Jesus speaks today about the cross, his cross, the very reason the Father sent him to share our human nature. And Peter now stumbles, who just last week earned high praise from Jesus and admiration from his fellow apostles for professing him to be the Messiah, Son of the Living God. It seems he had a narrower grasp of the Messiah’s person and mission. Jesus does not even acknowledge his delusion. Instead he boldly declares that anyone who desires to follow him must bear the cross of suffering. This is where discipleship and life intersect. Whether or not we admit it, all human existence brings with it some uncertainty, fear, inconvenience, suffering, and loss. Jesus asks that we acknowledge the cross with open hearts and minds. The cross is a constant in the human equation. Our denial of it does not diminish its power or reach.

And Jesus suggests that suffering has a purpose, which we will never completely grasp in this life. A tinge of death will always accompany every encounter with the cross. But in the natural cycle of all created living things, death is not the end. It is never the end because new life will always follow after death. It is the age-old story of the grain of wheat that falls to the ground, there to die and decay, there to bring forth new and abundant life, generating more grain for food and the promise of future harvests.

Jesus teaches us that embracing the cross is necessary for all who seriously desire to follow him. The cross is not an evil to avoid nor a problem to fix. Rather, the purpose of suffering, the purpose of the cross in our discipleship is the generation of new life. When we answer the invitation to fasting and penance, when we extend a little more patience and kindness, forgiveness, compassion and mercy, we invite God to break the shackles of selfishness that enslave us. We give God permission to knock sense into us, that we might reorder our priorities and awaken to truth we have long ignored. Yes, there is inconvenience in setting aside time for prayer, for listening to God’s Word, for reflecting on the blessings of life, for celebrating truth and goodness and beauty, for attending to the poor and the vulnerable, for helping to ease their suffering. The burden the cross imposes is not meant to go to waste. It possesses power to transform our hearts unto the likeness of God’s heart, giving us hope and renewal. “Do not conform yourselves to this age,” Paul writes, “but be transformed by the renewal of your mind.” Transformation is only effective when we sincerely and actively engage in the search, the discovery, and the struggle to live the faith we claim in Jesus Christ.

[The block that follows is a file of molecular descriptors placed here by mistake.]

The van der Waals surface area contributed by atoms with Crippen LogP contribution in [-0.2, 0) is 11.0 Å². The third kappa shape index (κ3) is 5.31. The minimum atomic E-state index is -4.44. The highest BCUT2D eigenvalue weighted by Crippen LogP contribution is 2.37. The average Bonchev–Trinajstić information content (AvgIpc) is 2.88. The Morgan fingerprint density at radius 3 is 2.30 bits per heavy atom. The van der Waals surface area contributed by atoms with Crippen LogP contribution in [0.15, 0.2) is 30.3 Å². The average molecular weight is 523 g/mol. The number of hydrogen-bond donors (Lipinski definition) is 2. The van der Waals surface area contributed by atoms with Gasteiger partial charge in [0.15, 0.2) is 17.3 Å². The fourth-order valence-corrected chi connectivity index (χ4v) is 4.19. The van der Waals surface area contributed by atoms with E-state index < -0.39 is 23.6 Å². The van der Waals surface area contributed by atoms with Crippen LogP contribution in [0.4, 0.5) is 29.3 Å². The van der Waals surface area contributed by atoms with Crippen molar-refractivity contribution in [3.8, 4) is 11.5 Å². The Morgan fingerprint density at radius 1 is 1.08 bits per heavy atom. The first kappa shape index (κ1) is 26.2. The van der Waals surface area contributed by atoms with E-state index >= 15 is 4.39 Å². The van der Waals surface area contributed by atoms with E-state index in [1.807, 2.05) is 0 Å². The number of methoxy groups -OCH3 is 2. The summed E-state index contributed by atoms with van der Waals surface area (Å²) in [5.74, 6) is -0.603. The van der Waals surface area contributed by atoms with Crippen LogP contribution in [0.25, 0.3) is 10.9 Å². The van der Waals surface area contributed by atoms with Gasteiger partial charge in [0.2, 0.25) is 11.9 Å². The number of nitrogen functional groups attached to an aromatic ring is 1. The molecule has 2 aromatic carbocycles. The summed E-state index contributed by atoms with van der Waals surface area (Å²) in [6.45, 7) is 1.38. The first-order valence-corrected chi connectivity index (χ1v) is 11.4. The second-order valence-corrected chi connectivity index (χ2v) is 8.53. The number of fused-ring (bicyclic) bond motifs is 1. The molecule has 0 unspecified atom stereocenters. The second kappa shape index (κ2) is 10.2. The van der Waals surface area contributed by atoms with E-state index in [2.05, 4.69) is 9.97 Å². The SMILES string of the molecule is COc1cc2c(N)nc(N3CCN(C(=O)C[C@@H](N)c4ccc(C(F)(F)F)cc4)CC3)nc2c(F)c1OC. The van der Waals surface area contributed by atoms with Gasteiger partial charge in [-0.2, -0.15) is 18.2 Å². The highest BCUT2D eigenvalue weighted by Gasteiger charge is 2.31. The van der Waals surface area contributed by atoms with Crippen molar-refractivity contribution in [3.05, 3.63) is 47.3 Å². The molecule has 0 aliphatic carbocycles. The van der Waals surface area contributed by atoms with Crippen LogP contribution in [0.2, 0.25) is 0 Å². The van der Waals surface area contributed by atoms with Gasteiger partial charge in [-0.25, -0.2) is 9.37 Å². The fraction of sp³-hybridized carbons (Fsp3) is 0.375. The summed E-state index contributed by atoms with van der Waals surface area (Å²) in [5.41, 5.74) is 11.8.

Jeremiah’s love for God was genuine and intense, and God’s word was a fire burning within his heart. He spoke of how it made him weary. He complained how he became the object of derision and reproach because God’s message which he spoke was often of violence and outrage. Today we hear him cry out on the verge of despair, an experience shared by many parents, teachers, and people in ministry. But we know that Jeremiah persevered, that he witnessed to truths powerful men found inconvenient. He remained confident in the God he trusted. Jeremiah is still among us. His spirit lives on in the colorful and powerful preachers and teachers and saints who force us to think.

Who among us would volunteer to speak God’s challenging message? Yet for those who are serious about their discipleship, the shadow of the cross will never be far. Jesus proclaims for all to hear that his kingdom cannot be established without the cross, and we are called to bear our share of it, not for ourselves, but for the life of the world.

Rolo B Castillo © 2020